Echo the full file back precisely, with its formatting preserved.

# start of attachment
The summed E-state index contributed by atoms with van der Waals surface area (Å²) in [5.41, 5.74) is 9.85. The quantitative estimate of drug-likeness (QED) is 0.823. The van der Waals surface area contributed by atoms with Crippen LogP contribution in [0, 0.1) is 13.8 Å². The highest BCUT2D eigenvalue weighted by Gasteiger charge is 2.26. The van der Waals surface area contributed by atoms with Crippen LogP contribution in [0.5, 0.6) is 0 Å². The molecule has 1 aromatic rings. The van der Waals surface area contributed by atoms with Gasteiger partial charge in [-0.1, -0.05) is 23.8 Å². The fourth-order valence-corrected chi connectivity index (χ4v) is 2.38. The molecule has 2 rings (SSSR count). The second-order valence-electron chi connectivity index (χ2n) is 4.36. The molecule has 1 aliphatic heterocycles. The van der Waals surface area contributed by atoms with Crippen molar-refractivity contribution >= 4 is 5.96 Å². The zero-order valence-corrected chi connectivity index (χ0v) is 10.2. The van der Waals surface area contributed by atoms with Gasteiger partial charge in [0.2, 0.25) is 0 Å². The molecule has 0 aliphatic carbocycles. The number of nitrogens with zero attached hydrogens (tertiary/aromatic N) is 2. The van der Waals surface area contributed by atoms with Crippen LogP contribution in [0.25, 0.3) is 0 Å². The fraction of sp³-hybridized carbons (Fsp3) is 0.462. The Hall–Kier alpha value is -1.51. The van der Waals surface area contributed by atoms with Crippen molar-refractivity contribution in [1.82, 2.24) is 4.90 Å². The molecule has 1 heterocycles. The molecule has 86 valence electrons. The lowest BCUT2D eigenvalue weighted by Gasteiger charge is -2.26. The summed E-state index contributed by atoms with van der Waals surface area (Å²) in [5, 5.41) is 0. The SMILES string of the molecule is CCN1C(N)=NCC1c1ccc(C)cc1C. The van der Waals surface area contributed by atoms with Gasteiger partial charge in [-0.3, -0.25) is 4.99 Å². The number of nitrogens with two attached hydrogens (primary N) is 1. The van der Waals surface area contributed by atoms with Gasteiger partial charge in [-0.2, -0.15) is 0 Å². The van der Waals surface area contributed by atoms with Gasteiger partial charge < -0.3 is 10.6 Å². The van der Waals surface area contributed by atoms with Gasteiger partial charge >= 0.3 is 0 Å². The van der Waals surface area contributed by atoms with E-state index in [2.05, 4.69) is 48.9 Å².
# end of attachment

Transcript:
The summed E-state index contributed by atoms with van der Waals surface area (Å²) in [5.41, 5.74) is 9.85. The quantitative estimate of drug-likeness (QED) is 0.823. The van der Waals surface area contributed by atoms with Crippen LogP contribution in [0, 0.1) is 13.8 Å². The highest BCUT2D eigenvalue weighted by Gasteiger charge is 2.26. The van der Waals surface area contributed by atoms with Crippen LogP contribution in [0.5, 0.6) is 0 Å². The molecule has 1 aromatic rings. The van der Waals surface area contributed by atoms with Gasteiger partial charge in [-0.1, -0.05) is 23.8 Å². The fourth-order valence-corrected chi connectivity index (χ4v) is 2.38. The molecule has 2 rings (SSSR count). The second-order valence-electron chi connectivity index (χ2n) is 4.36. The molecule has 1 aliphatic heterocycles. The van der Waals surface area contributed by atoms with Crippen molar-refractivity contribution >= 4 is 5.96 Å². The zero-order valence-corrected chi connectivity index (χ0v) is 10.2. The van der Waals surface area contributed by atoms with Gasteiger partial charge in [0.2, 0.25) is 0 Å². The molecule has 0 aliphatic carbocycles. The number of nitrogens with zero attached hydrogens (tertiary/aromatic N) is 2. The van der Waals surface area contributed by atoms with Crippen LogP contribution in [0.25, 0.3) is 0 Å². The fraction of sp³-hybridized carbons (Fsp3) is 0.462. The Hall–Kier alpha value is -1.51. The van der Waals surface area contributed by atoms with Crippen molar-refractivity contribution in [1.82, 2.24) is 4.90 Å². The molecule has 1 heterocycles. The molecule has 86 valence electrons. The lowest BCUT2D eigenvalue weighted by Gasteiger charge is -2.26. The summed E-state index contributed by atoms with van der Waals surface area (Å²) in [5, 5.41) is 0. The SMILES string of the molecule is CCN1C(N)=NCC1c1ccc(C)cc1C. The van der Waals surface area contributed by atoms with Gasteiger partial charge in [-0.3, -0.25) is 4.99 Å². The number of nitrogens with two attached hydrogens (primary N) is 1. The van der Waals surface area contributed by atoms with Gasteiger partial charge in [-0.2, -0.15) is 0 Å². The van der Waals surface area contributed by atoms with Gasteiger partial charge < -0.3 is 10.6 Å². The van der Waals surface area contributed by atoms with Gasteiger partial charge >= 0.3 is 0 Å². The van der Waals surface area contributed by atoms with E-state index in [2.05, 4.69) is 48.9 Å².